Genetic profiling of protein burden and nuclear export overload

  1. Reiko Kintaka
  2. Koji Makanae
  3. Shotaro Namba
  4. Hisaaki Kato
  5. Keiji Kito
  6. Shinsuke Ohnuki
  7. Yoshikazu Ohya
  8. Brenda J Andrews
  9. Charles Boone
  10. Hisao Moriya  Is a corresponding author
  1. University of Toronto, Canada
  2. Okayama University, Japan
  3. Meiji University, Japan
  4. University of Tokyo, Japan

Abstract

Overproduction (op) of proteins triggers cellular defects. One of the consequences of overproduction is the protein burden/cost, which is produced by an overloading of the protein synthesis process. However, the physiology of cells under a protein burden is not well characterized. We performed genetic profiling of protein burden by systematic analysis of genetic interactions between GFP-op, surveying both deletion and temperature-sensitive mutants in budding yeast. We also performed genetic profiling in cells with overproduction of triple-GFP (tGFP), and the nuclear export signal-containing tGFP (NES-tGFP). The mutants specifically interacted with GFP-op were suggestive of unexpected connections between actin-related processes like polarization and the protein burden, which was supported by morphological analysis. The tGFP-op interactions suggested that this protein probe overloads the proteasome, whereas those that interacted with NES-tGFP involved genes encoding components of the nuclear export process, providing a resource for further analysis of the protein burden and nuclear export overload.

Data availability

All data generated or analysed during this study are included in the manuscript and supporting files.

Article and author information

Author details

  1. Reiko Kintaka

    Terrence Donnelly Centre for Cellular and Biomolecular Research, University of Toronto, Toronto, Canada
    Competing interests
    The authors declare that no competing interests exist.
  2. Koji Makanae

    Research Core for Interdisciplinary Sciences, Okayama University, Kita-ku, Okayama, Japan
    Competing interests
    The authors declare that no competing interests exist.
  3. Shotaro Namba

    Matching Program Course, Okayama University, Okayama, Japan
    Competing interests
    The authors declare that no competing interests exist.
  4. Hisaaki Kato

    Graduate School of Environmental and Life Science, Okayama University, Okayama, Japan
    Competing interests
    The authors declare that no competing interests exist.
  5. Keiji Kito

    Department of Life Sciences, School of Agriculture, Meiji University, Kawasaki, Japan
    Competing interests
    The authors declare that no competing interests exist.
  6. Shinsuke Ohnuki

    Graduate School of Frontier Sciences, University of Tokyo, Kashiwa, Japan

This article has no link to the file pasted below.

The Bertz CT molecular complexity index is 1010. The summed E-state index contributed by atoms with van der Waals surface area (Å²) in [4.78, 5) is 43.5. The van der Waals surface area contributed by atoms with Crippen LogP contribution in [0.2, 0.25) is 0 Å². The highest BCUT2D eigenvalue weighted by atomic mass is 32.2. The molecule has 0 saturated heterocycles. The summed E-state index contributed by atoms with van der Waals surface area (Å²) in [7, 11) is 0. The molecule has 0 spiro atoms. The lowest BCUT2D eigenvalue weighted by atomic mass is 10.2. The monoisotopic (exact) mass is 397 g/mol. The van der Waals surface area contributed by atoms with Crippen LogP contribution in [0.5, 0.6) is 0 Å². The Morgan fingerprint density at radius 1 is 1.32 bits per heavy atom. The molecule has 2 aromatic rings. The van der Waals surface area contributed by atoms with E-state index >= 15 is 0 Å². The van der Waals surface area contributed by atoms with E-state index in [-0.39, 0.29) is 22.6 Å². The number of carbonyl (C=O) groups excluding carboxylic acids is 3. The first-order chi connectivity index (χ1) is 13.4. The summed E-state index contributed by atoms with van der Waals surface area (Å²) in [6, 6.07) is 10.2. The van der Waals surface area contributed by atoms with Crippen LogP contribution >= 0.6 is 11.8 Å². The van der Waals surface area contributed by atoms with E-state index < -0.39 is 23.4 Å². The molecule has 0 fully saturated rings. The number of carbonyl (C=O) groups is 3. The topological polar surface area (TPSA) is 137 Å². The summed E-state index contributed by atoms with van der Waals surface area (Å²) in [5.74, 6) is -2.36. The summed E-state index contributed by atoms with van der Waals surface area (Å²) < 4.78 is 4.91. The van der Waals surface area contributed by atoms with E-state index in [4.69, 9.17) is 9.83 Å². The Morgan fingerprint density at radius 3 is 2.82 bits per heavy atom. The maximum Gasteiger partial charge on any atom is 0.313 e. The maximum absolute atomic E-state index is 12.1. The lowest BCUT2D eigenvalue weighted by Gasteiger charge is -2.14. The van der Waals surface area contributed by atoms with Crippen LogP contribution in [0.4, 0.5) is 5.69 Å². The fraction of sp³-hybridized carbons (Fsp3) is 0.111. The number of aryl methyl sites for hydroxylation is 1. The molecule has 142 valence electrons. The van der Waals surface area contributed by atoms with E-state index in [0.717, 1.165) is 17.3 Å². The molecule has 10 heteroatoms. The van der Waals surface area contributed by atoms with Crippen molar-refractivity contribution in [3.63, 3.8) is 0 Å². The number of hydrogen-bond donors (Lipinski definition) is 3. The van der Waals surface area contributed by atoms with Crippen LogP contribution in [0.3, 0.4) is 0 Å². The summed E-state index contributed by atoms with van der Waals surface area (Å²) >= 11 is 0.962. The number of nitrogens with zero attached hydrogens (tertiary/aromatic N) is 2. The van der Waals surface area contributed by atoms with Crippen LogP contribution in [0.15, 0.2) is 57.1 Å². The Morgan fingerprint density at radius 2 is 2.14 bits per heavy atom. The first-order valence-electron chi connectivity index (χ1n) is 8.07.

Competing interests
    The authors declare that no competing interests exist.
  7. Yoshikazu Ohya

    Graduate School of Frontier Sciences, University of Tokyo, Kashiwa, Japan
    Competing interests
    The authors declare that no competing interests exist.
    ORCID icon "This ORCID iD identifies the author of this article:" 0000-0003-0837-1239
  8. Brenda J Andrews

    Terrence Donnelly Centre for Cellular and Biomolecular Research, University of Toronto, Toronto, Canada
    Competing interests
    The authors declare that no competing interests exist.
  9. Charles Boone

    Donnelly Center for Cellular and Biomolecular Research, University of Toronto, Toronto, Canada
    Competing interests
    The authors declare that no competing interests exist.
  10. Hisao Moriya

    Research Core for Interdisciplinary Sciences, Okayama University, Kita-ku, Okayama, Japan
    For correspondence
    hisaom@cc.okayama-u.ac.jp
    Competing interests
    The authors declare that no competing interests exist.
    ORCID icon "This ORCID iD identifies the author of this article:" 0000-0001-7638-3640

Funding

Japan Society for the Promotion of Science (17H03618)

  • Hisao Moriya

Japan Society for the Promotion of Science (15KK0258)

  • Hisao Moriya

Japan Society for the Promotion of Science (18K19300)

  • Hisao Moriya

Japan Society for the Promotion of Science (20H03242)

  • Hisao Moriya

The funders had no role in study design, data collection and interpretation, or the decision to submit the work for publication.

Reviewing Editor

  1. Nir Ben-Tal, Tel Aviv University, Israel

Version history

  1. Received: December 2, 2019
  2. Accepted: November 1, 2020
  3. Accepted Manuscript published: November 4, 2020 (version 1)
  4. Version of Record published: November 18, 2020 (version 2)

Copyright

© 2020, Kintaka et al.

This article is distributed under the terms of the Creative Commons Attribution License permitting unrestricted use and redistribution provided that the original author and source are credited.

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  1. Reiko Kintaka
  2. Koji Makanae
  3. Shotaro Namba
  4. Hisaaki Kato
  5. Keiji Kito
  6. Shinsuke Ohnuki
  7. Yoshikazu Ohya
  8. Brenda J Andrews
  9. Charles Boone
  10. Hisao Moriya
(2020)
Genetic profiling of protein burden and nuclear export overload
eLife 9:e54080.
https://doi.org/10.7554/eLife.54080

Share this article

https://doi.org/10.7554/eLife.54080

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